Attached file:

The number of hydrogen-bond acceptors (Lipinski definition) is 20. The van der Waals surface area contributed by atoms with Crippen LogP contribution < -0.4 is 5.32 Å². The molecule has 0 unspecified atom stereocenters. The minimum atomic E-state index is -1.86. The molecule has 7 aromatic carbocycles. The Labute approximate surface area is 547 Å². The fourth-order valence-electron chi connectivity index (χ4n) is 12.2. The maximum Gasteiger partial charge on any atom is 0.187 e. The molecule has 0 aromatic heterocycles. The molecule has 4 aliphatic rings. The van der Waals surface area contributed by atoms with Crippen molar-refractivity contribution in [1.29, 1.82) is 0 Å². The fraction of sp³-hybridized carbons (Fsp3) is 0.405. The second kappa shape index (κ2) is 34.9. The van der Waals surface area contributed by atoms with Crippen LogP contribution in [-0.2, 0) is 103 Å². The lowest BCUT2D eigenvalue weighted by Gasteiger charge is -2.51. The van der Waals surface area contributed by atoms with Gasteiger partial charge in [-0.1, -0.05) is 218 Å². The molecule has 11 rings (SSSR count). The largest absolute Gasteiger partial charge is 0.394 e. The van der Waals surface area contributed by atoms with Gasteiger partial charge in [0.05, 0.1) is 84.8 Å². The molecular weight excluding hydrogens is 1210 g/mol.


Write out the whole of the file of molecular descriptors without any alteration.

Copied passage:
The number of hydrogen-bond acceptors (Lipinski definition) is 20. The van der Waals surface area contributed by atoms with Crippen LogP contribution < -0.4 is 5.32 Å². The molecule has 0 unspecified atom stereocenters. The minimum atomic E-state index is -1.86. The molecule has 7 aromatic carbocycles. The Labute approximate surface area is 547 Å². The fourth-order valence-electron chi connectivity index (χ4n) is 12.2. The maximum Gasteiger partial charge on any atom is 0.187 e. The molecule has 0 aromatic heterocycles. The molecule has 4 aliphatic rings. The van der Waals surface area contributed by atoms with Crippen molar-refractivity contribution in [1.29, 1.82) is 0 Å². The fraction of sp³-hybridized carbons (Fsp3) is 0.405. The second kappa shape index (κ2) is 34.9. The van der Waals surface area contributed by atoms with Crippen LogP contribution in [-0.2, 0) is 103 Å². The lowest BCUT2D eigenvalue weighted by Gasteiger charge is -2.51. The van der Waals surface area contributed by atoms with Gasteiger partial charge in [-0.1, -0.05) is 218 Å². The molecule has 11 rings (SSSR count). The largest absolute Gasteiger partial charge is 0.394 e. The van der Waals surface area contributed by atoms with Gasteiger partial charge in [0.05, 0.1) is 84.8 Å². The molecular weight excluding hydrogens is 1210 g/mol.